Linus Pauling and the Structure of Proteins: A Documentary History Narrative  
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In the spring of 1936, Pauling met another man who would greatly influence his approach to the protein problem.

Karl Landsteiner was a distinguished, silver-haired, Austrian-born Nobel Prize winner who had saved thousands of lives by discovering how to make blood transfusions safe. He basically invented the field of blood typing, creating the ABO system used today. Landsteiner had demonstrated how transfusing the wrong type of blood could kick off an immune reaction in which the mismatched blood could be attacked and clumped together in the body of a patient. The clumping was done by blood proteins called antibodies. Landsteiner was renowned as the world's leading expert in immunology, the study of the body's defense mechanisms against infection and disease. Antibodies were soluble proteins that were at the heart of the immune response.

Under his influence, Pauling began to read about antibodies, fascinating molecules that somehow knew how to recognize and attack invading organisms like bacteria and viruses, and helped the body fight off illness. They were fantastically precise little weapons, able to distinguish between targets that differed by as little as a few atoms. How did they do that? Landsteiner told Pauling what he knew about antibodies: that they were pure protein, they were enormous, and they were all remarkably similar to one another, roughly the same size, seemingly the same shape, and composed of the same general mix of amino acids. This, Landsteiner explained, was a puzzle: How could they all be the same yet each was specifically targeted toward a single invader?

Landsteiner knew of Pauling's work on denaturation and asked for his help in solving the mystery of how antibodies could recognize and attach to specific targets. Pauling bought a copy of Landsteiner's latest book on immunology, read it on the train, and began thinking. Proteins, he thought, were all about shape. He began to conceive ways in which the molecular shapes of antibodies might determine their ability to recognize and latch onto targets. Landsteiner and other immunologists had, over the past few decades, developed precise and interesting ways to test and measure antibody activity. Pauling started to think that antibodies offered an inviting way to study protein structure.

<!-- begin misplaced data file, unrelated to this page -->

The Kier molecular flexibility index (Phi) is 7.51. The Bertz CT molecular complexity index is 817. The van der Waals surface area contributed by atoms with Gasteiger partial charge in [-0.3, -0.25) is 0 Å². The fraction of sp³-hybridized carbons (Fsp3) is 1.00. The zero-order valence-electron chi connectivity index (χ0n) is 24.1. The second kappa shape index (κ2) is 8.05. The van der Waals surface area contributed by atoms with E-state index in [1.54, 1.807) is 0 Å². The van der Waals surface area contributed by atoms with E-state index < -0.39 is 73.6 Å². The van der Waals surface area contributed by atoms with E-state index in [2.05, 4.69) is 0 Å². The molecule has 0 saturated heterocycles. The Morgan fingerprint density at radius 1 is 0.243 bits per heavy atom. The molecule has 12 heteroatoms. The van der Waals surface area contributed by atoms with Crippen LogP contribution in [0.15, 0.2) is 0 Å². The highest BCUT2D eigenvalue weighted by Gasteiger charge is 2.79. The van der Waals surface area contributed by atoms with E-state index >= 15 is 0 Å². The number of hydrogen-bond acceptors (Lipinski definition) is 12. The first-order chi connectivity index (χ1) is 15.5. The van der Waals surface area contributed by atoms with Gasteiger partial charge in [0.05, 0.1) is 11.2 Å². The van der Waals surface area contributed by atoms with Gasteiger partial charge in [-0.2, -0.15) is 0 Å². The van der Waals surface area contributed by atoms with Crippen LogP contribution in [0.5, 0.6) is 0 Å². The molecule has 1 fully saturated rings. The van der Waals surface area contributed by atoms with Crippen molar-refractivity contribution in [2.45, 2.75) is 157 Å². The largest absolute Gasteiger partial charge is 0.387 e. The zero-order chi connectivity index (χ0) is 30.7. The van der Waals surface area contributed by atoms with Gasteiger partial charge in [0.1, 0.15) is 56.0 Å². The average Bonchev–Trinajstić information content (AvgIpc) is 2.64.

In the late 1930s, Pauling started directing much of his research activity toward antibodies.

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Audio Clip  Audio: Landsteiner's Antigens Research. January 17, 1983. (1:19) Transcript and More Information

Video Clip  Video: Working with Karl Landsteiner on Immunochemistry. May 20, 1986. (1:43) Transcript and More Information

See Also: Letter from Linus Pauling to Karl Landsteiner. May 25, 1936. 
See Also: Letter from Linus Pauling to Mrs. Helene Landsteiner. June 30, 1943. 

Click images to enlarge 

Portrait of Karl Landsteiner, 1920s.

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"On the Structure of Antibodies and Other Proteins." 1937.

"In the 1930s already, I began work on the question of the nature of antibodies, antitoxins, how the human body protects itself against invasion by infection. There is a very interesting natural mechanism that is involved here. Doctor Karl Landsteiner of the Rockefeller Institute for Medical Research, who is the man who discovered the blood groups and made it possible to give transfusions of blood from one human being to another, is the man who got me interested in this field of immunology."

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